Overall, the N160’s engine is the star here, and I’m a fan of its raspy exhaust note.

Bajaj Pulsar N160: Ride and Handling

The benefits of platform sharing are evident in the way the N160 rides and handles. It has the same frame, suspension, wheels and brakes as the Pulsar N250. So it’s no surprise to see the N160’s high-speed stability and robustness around corners.

Ride quality is excellent, but not as luxurious as the N250, although the suspension is identical, right down to the spring rates. The rear can feel a gentle but clear firmness while riding, especially when riding over the sharp edges of potholes. Note that we did not modify the stock preload settings; furthermore, the N160 is about 8kg lighter than the N250. We think ride quality should improve once the preload is properly adjusted and the rear seats hop into the car.

As for the brakes, the Grimecas are my new favorite in this segment, as they provide strong bite and progression with plenty of feedback through the levers.

Bajaj Pulsar N160: Design and Features

Like the chassis, the N160 has the same body as the N250, which is definitely not a bad thing. The headlight covers, the sculpted fuel tank and its extension or the way the sides and rear merge are design highlights. Then there are the floating panels on the front fenders, and the frost effect inside the LED taillights on the black chrome 3D Pulsar emblem shows Bajaj’s attention to detail. The cherry on top is an exclusive colorway that this variant wears, making it even more appealing.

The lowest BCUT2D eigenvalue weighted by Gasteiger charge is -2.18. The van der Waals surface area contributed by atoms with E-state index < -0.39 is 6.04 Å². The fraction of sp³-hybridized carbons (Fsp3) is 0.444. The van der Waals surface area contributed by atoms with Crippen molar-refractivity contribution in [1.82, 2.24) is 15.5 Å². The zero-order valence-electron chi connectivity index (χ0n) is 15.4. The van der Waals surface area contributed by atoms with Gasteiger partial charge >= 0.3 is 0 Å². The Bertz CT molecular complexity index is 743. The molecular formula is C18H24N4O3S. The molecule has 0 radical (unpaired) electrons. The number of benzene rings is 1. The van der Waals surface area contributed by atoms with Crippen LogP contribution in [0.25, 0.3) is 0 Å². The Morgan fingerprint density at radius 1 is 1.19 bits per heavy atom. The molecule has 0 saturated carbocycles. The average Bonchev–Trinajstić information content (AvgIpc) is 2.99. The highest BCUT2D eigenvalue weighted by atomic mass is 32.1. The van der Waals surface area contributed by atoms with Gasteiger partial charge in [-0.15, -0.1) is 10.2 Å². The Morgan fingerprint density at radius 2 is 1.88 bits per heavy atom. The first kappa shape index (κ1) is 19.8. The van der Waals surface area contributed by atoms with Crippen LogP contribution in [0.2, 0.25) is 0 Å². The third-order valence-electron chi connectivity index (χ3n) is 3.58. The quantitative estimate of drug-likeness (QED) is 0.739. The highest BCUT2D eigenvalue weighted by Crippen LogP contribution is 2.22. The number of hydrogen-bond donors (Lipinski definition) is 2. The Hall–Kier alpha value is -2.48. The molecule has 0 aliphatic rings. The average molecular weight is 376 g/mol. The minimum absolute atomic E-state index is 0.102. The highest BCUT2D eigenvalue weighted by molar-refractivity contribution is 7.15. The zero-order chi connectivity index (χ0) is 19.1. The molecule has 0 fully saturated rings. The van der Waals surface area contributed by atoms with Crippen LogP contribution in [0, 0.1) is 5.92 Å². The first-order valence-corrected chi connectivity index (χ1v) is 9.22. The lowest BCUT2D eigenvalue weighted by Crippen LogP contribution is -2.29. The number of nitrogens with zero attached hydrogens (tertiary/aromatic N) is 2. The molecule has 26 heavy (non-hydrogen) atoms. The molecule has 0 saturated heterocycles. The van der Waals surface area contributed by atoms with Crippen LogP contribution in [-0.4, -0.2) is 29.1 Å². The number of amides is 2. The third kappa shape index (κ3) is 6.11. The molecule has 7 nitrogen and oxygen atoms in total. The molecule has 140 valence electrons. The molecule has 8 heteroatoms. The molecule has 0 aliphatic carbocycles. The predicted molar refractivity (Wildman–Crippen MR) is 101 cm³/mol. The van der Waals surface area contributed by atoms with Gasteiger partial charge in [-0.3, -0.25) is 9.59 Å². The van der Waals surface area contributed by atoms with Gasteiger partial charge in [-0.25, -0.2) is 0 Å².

The overall quality and level of finish is generally good, but I wish Bajaj would have paid more attention to the touch points in a few places. For example, the switchgear is ok, but the handlebar grips look shiny and cheap.

As for the rest of the equipment, the bezel-less analog-digital instrument cluster is the same as the N250, showing useful information such as distance to empty. That being said, the lack of Bluetooth connectivity or navigation should be considered by Bajaj in the next round of updates — though not a deal breaker just yet.

Bajaj Pulsar N160: Conclusion

Bajaj has set out to compete in the 160cc segment again, all guns blazing, and after first encountering the Pulsar N160, we can say they came up with something interesting and impressive.

I would say that the Pulsar N160 was built specifically for the best 160cc motorcycle out there, the TVS Apache RTR 160 4V. So much so that they all fall within the same price range. Which of these is the better motorcycle is a comparison test we can’t wait to run.

For now, if you’re considering buying the N160, we recommend you skip the Bajaj single-channel ABS variant and stretch your budget by Rs 5,000 to Rs 127,000 for the Pulsar N160 with dual-channel ABS. This is a place to put your money.

See also:

Bajaj Pulsar N160 Video Review